Fireworks and backyard barbeques go hand-in-hand with Fourth of July. Millions look forward to the holiday’s festivities, and the American Red Cross wants to keep everyone is safe during the celebration.
Whether you’re driving to the beach or firing up the grill, follow these steps to enjoy your Fourth of July weekend safely.
Red Cross Fireworks Safety
Everyone looks forward to watching fireworks pop on the Fourth of July. Professional firework displays at a public venue are the best way to enjoy the celebration, but if you’re lighting fireworks at home, here are some tips for doing so safely.
- Never give fireworks to children, and follow the instructions carefully on the packaging.
- Make sure a water supply is nearby.
- Always wear eye protection if you’re the one setting off fireworks.
- Set off one firework at a time.
- Do not try to relight a “dud” firework.
- Do not point or throw fireworks at vehicles, animals, people or anything flammable.
Red Cross Grilling Safety
When you fire up the grill this Fourth of July, safe grilling practices can prevent burns and injuries. Hundreds of people get hurt from coal and charcoal grills each year, but following these grilling procedures will ensure your backyard barbeque goes without a hitch.
- Someone should always watch the grill while it’s in use. Never leave it unsupervised.
- Do not grill inside a tent, house, camper or enclosed area of any kind.
- All pets and young children should keep a safe distance from the grill.
- Make sure your grill is a safe distance from your house, deck, trees or anything that could catch fire.
- When preparing food, use long-handled tools made for grilling to prevent burns and injuries.
Red Cross Highway Safety
Thousands of people have a favorite getaway spot for celebrating Fourth of July weekend. If you’re driving to the shore, the mountains or somewhere in your favorite city, the American Red Cross offers these five tips to help you drive safely on the highway.
- Observe all speed limits and make sure passengers buckle their seatbelts.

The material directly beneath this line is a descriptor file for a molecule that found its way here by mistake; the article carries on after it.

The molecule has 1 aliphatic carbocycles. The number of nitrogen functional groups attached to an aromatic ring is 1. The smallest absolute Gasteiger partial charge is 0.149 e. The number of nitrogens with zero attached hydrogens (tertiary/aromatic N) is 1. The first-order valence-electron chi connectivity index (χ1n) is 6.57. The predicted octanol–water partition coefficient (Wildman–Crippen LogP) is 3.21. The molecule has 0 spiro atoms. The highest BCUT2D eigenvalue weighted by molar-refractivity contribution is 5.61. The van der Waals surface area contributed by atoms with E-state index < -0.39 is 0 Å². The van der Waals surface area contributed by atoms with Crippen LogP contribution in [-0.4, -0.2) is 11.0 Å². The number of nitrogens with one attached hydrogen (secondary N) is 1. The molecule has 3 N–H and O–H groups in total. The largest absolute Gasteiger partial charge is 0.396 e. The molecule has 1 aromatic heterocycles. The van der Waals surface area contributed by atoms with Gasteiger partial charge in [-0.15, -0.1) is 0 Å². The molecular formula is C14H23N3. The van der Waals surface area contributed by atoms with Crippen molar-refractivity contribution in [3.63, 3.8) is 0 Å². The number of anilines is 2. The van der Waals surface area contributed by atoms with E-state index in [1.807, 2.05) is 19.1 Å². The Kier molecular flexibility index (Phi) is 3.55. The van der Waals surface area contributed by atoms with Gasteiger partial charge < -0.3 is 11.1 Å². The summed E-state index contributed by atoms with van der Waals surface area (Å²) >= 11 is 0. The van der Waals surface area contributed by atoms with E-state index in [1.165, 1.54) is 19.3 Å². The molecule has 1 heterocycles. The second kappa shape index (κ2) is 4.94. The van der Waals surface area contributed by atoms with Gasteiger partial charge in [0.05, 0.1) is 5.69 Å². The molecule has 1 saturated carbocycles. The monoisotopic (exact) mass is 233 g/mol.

- Never drink and drive under any circumstances.
- Your eyes should be on the road at all times. Never make calls or texts on a cell phone while you’re behind the wheel.
- Proceed with caution when driving through construction and work zones.
- Make sure the lights and windows on your vehicle are clean. That way, the driver can see the road clearly when it’s dark out.
- Make sure your headlights are on when you’re driving at night or through inclement weather.
Red Cross Apps
The American Red Cross apps for iOS and Android provide emergency prevention and preparedness tips for home fires, injuries and more. Each can be downloaded for free in the app stores or at redcross.org/apps.
The Red Cross Emergency App offers tips on home fire prevention and steps outlining what to do if one occurs. A Family Safe feature is also included with the app, and can help you stay in touch with loved ones during disasters both big and small.
Our Monster Guard: Prepare For Emergencies App is a great tool for educating children about home fire prevention and other emergencies. With the app’s fun, gaming environment, children learn how to avoid emergencies by earning points and incentives.
The American Red Cross First Aid App offers expert advice to treat broken bones, burns, cardiac and breathing emergencies.
What You Can Do
Visit redcross.org/homefires to find out how you can prevent, prepare and protect yourself from home fire. To become a volunteer or find the location of a smoke alarm installation event, contact the American Red Cross Eastern Pennsylvania Region.
You can also visit redcross.org or call 1-800-RED CROSS to make a donation to Red Cross Disaster Relief. You can also text the word REDCROSS to 90999 to make a $10 donation.
Your donation to Disaster Relief will be used to prepare, respond to, and help people respond to emergencies big and small across the country. The American Red Cross responds to nearly 70,000 disasters annually, including wildfires, home fires and more. To find out how past donations have helped American Red Cross Disaster Relief, visit redcross.org.